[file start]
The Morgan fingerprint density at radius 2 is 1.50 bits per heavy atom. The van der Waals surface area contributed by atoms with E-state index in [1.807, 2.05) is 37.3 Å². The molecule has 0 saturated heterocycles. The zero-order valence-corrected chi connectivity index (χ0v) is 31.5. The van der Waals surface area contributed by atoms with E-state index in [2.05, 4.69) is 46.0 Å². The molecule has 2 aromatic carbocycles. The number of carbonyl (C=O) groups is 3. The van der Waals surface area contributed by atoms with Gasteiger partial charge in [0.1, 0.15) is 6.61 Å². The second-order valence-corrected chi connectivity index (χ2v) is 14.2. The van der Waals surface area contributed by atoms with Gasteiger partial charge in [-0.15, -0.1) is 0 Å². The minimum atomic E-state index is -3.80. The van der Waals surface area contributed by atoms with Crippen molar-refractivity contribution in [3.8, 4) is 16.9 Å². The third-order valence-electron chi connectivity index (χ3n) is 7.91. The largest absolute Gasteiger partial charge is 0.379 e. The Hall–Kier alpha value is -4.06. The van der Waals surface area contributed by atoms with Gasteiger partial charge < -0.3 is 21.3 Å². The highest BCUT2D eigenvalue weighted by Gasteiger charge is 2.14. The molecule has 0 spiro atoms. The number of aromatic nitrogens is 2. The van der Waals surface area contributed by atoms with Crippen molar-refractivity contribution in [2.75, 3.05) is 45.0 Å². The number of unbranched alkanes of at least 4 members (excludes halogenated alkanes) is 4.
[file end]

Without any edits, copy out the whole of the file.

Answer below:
The Morgan fingerprint density at radius 2 is 1.50 bits per heavy atom. The van der Waals surface area contributed by atoms with E-state index in [1.807, 2.05) is 37.3 Å². The molecule has 0 saturated heterocycles. The zero-order valence-corrected chi connectivity index (χ0v) is 31.5. The van der Waals surface area contributed by atoms with E-state index in [2.05, 4.69) is 46.0 Å². The molecule has 2 aromatic carbocycles. The number of carbonyl (C=O) groups is 3. The van der Waals surface area contributed by atoms with Gasteiger partial charge in [0.1, 0.15) is 6.61 Å². The second-order valence-corrected chi connectivity index (χ2v) is 14.2. The van der Waals surface area contributed by atoms with Gasteiger partial charge in [-0.15, -0.1) is 0 Å². The minimum atomic E-state index is -3.80. The van der Waals surface area contributed by atoms with Crippen molar-refractivity contribution in [3.8, 4) is 16.9 Å². The third-order valence-electron chi connectivity index (χ3n) is 7.91. The largest absolute Gasteiger partial charge is 0.379 e. The Hall–Kier alpha value is -4.06. The van der Waals surface area contributed by atoms with Gasteiger partial charge < -0.3 is 21.3 Å². The highest BCUT2D eigenvalue weighted by Gasteiger charge is 2.14. The molecule has 0 spiro atoms. The number of aromatic nitrogens is 2. The van der Waals surface area contributed by atoms with Crippen molar-refractivity contribution in [2.75, 3.05) is 45.0 Å². The number of unbranched alkanes of at least 4 members (excludes halogenated alkanes) is 4.